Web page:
Among the speakers were Guy Standing, Professor at SOAS, University of London and author of a number of books on the precariat, Thomas P. Boje, Professor of Social Sciences at Roskilde University and Annika Lillemets, MP for the Green Party of Sweden.
The conference was met with much anticipation and was fully booked. Journalists and other members of the press were present, and not only the invited speakers but even quite a few members of the audience were active, one way or the other, within the basic income movements in the Nordic countries, Europe and USA.
The first day of the conference focused on the pilot projects with basic income that are planned for Finland, the Netherlands and France. Nicole Teke, representing the French basic income movement, talked about the experiments that are to be carried out in the Aquitaine region. Sjir Hoeijmakers explained why, in recent years, ideas about basic income are spreading in the Netherlands, and Olli Kangs, Professor at Kela, the Social Insurance Institution of Finland, outlined the Finnish basic income pilots that are scheduled to begin in early 2017.
On the second day of the conference, there was an in-depth discussion on how the various basic income models could be implemented in the so-called Nordic Model, the social welfare and economic systems adopted by Nordic countries. Dorte Kolding, spokesperson for BIEN Denmark, in her opening speech of this day of the conference, explained how basic income might contribute to a development in society in which fear and control will be replaced by a sense of security, freedom and happiness.
A key element in the discussion during the second day was about the future relation between the basic income movement, which seems to be growing stronger each day, and the labour unions with their often quite critical or even negative view on basic income. Finn Sørensen, MP for the Red-Green Alliance and spokesperson for labour market affairs, took part in this discussion and was to be counted among the critics of a basic income society as, in his view, it would weaken the position of the labour unions relative to the employers.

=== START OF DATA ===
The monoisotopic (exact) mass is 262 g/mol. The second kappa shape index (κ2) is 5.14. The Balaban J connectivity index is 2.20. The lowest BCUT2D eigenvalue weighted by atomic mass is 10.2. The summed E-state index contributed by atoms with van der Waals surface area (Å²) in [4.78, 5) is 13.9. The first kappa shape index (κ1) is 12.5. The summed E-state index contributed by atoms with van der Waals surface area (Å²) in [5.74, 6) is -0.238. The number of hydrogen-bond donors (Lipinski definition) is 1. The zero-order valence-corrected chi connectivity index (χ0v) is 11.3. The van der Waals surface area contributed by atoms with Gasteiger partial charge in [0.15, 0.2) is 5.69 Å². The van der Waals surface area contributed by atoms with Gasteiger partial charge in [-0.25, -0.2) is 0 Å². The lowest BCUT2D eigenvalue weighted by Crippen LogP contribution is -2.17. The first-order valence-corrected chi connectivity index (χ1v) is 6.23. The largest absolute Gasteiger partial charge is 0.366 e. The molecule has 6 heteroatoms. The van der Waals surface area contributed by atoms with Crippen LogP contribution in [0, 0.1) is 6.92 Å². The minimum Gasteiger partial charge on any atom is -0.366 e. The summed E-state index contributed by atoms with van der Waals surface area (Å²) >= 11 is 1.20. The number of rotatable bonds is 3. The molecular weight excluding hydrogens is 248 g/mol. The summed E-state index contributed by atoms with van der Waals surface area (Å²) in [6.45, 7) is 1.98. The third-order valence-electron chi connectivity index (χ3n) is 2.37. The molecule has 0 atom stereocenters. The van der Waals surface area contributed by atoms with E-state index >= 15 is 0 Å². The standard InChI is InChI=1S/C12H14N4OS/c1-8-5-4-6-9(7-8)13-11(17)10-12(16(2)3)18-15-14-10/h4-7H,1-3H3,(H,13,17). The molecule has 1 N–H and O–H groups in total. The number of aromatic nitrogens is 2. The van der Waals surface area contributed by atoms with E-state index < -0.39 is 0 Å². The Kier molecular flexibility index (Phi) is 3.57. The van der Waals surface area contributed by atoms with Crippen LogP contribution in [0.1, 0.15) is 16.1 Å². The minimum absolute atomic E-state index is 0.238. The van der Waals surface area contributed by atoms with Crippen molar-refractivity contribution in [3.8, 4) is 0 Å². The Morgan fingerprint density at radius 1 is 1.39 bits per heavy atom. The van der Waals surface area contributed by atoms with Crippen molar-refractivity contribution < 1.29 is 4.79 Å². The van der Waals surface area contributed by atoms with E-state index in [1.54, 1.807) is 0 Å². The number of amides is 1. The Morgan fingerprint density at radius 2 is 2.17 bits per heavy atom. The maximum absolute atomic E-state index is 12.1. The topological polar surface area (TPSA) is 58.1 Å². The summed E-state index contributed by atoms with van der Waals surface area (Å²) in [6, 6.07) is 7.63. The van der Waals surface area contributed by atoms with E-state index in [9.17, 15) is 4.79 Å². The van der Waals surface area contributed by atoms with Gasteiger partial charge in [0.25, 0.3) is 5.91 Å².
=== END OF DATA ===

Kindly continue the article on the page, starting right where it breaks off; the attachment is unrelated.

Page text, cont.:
During lunch, I asked Guy Standing whether the basic income movement and the labour organizations are likely to approach each other sometime in the future.
I am in favour of strong labour unions, but the labour movement must realize that we have witnessed dramatic changes in society, and we are now facing other conditions and challenges than in the 1970s and 80s. The labour unions are deeply concerned about the fact that they are losing members, but they are themselves partly responsible for the situation.
I also talked to Göran Hansson, active in the Malmö Basic Income Group, about the doubts that the labour unions have about basic income as a future model.
Many labour unions are critical towards basic income because they are afraid that they will have less power and influence. While this is true, it is also a fact that basic income would enjoy greater support from the population if the labour unions were to change their views on this issue.
Annika Lillemets, is a Member of Parliament for the Green Party, but also a member of BIEN. She talked about how political parties in the Swedish Parliament, no matter their political orientation, in recent years have been almost obsessed with wage labour because they want to position themselves in relation to the increasing unemployment.
She thinks it is an indication of fear and to break this fixation we should question the very nature of work, what counts as work and what not. Annika Lillemets also criticized the Swedish culture of consensus.
Thomas P. Boje, Professor of Social Sciences at Roskilde University, pointed out that basic income reforms might have a positive effect on the democratic participation in society and contribute to the strengthening of democracy in the Nordic countries.
Safety and security encourage participation in society and a sense of wanting to contribute. Today, insecurity in jobs and economic inequality breed suspicion towards the democratic institutions and society as a whole.
Karl Widerquist, Associate Professor at Georgetown University, has been attached to BIEN for a long time and is the author or editor of several books and articles on the subject of basic income.
He talked about how the basic income movement is growing fast in the USA, and I asked him why this is happening just now.
One reason is that both civil rights movements, political parties and businesses are beginning to realize the advantages of a basic income reform. Also, the fact that the subject is not linked to any particular political party or system helps spread the idea.
The Alternative — a green political party that currently holds nine seats in the Danish Parliament — was the official host of the conference. BIEN’s Danish affiliate, BIEN Danmark, organized the event.
All 148 seats in the conference hall were filled for the two-day series of lectures on basic income pilots, which sold out in the preceding week.
BIEN co-chairs Karl Widerquist and Louise Haagh were among the presenters. Louise, who wrote a Basic Income News feature on the conference, opines that, overall, “the Nordic conference went some way to create a new platform for a more positive debate about BI in the wider society.”